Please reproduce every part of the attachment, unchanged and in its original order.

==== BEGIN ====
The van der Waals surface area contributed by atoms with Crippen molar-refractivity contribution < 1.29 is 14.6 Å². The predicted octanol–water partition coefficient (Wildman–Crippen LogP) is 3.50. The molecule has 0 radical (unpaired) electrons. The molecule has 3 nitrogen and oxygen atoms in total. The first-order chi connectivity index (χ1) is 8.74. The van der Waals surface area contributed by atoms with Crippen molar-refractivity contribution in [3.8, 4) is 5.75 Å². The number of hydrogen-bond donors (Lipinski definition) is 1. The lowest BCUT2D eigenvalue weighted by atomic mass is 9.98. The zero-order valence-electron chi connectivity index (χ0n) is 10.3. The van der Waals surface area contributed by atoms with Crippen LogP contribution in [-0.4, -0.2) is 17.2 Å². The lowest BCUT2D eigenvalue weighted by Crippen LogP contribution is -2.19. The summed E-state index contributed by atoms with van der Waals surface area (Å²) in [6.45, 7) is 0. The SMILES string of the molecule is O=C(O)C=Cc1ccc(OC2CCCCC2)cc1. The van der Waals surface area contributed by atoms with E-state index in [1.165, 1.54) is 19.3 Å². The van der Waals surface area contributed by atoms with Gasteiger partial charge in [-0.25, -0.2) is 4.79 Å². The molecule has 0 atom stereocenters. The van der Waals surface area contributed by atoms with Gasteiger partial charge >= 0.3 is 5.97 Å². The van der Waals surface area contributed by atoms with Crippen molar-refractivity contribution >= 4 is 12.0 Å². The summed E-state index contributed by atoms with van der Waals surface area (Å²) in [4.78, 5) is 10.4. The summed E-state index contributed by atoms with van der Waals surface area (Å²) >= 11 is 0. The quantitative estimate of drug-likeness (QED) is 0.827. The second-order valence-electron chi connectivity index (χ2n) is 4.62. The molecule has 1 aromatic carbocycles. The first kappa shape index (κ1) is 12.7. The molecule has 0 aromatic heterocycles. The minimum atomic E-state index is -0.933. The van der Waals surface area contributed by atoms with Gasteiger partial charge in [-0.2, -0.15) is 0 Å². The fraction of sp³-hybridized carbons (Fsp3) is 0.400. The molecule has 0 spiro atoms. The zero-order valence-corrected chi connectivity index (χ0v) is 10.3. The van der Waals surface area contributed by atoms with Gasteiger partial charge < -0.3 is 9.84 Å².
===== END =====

The van der Waals surface area contributed by atoms with Crippen molar-refractivity contribution < 1.29 is 14.6 Å². The predicted octanol–water partition coefficient (Wildman–Crippen LogP) is 3.50. The molecule has 0 radical (unpaired) electrons. The molecule has 3 nitrogen and oxygen atoms in total. The first-order chi connectivity index (χ1) is 8.74. The van der Waals surface area contributed by atoms with Crippen molar-refractivity contribution in [3.8, 4) is 5.75 Å². The number of hydrogen-bond donors (Lipinski definition) is 1. The lowest BCUT2D eigenvalue weighted by atomic mass is 9.98. The zero-order valence-electron chi connectivity index (χ0n) is 10.3. The van der Waals surface area contributed by atoms with Crippen LogP contribution in [-0.4, -0.2) is 17.2 Å². The lowest BCUT2D eigenvalue weighted by Crippen LogP contribution is -2.19. The summed E-state index contributed by atoms with van der Waals surface area (Å²) in [6.45, 7) is 0. The SMILES string of the molecule is O=C(O)C=Cc1ccc(OC2CCCCC2)cc1. The van der Waals surface area contributed by atoms with E-state index in [1.165, 1.54) is 19.3 Å². The van der Waals surface area contributed by atoms with Gasteiger partial charge in [-0.25, -0.2) is 4.79 Å². The molecule has 0 atom stereocenters. The van der Waals surface area contributed by atoms with Gasteiger partial charge >= 0.3 is 5.97 Å². The van der Waals surface area contributed by atoms with Crippen molar-refractivity contribution >= 4 is 12.0 Å². The summed E-state index contributed by atoms with van der Waals surface area (Å²) in [4.78, 5) is 10.4. The summed E-state index contributed by atoms with van der Waals surface area (Å²) >= 11 is 0. The quantitative estimate of drug-likeness (QED) is 0.827. The second-order valence-electron chi connectivity index (χ2n) is 4.62. The molecule has 1 aromatic carbocycles. The first kappa shape index (κ1) is 12.7. The molecule has 0 aromatic heterocycles. The minimum atomic E-state index is -0.933. The van der Waals surface area contributed by atoms with Gasteiger partial charge in [-0.2, -0.15) is 0 Å². The fraction of sp³-hybridized carbons (Fsp3) is 0.400. The molecule has 0 spiro atoms. The zero-order valence-corrected chi connectivity index (χ0v) is 10.3. The van der Waals surface area contributed by atoms with Gasteiger partial charge < -0.3 is 9.84 Å².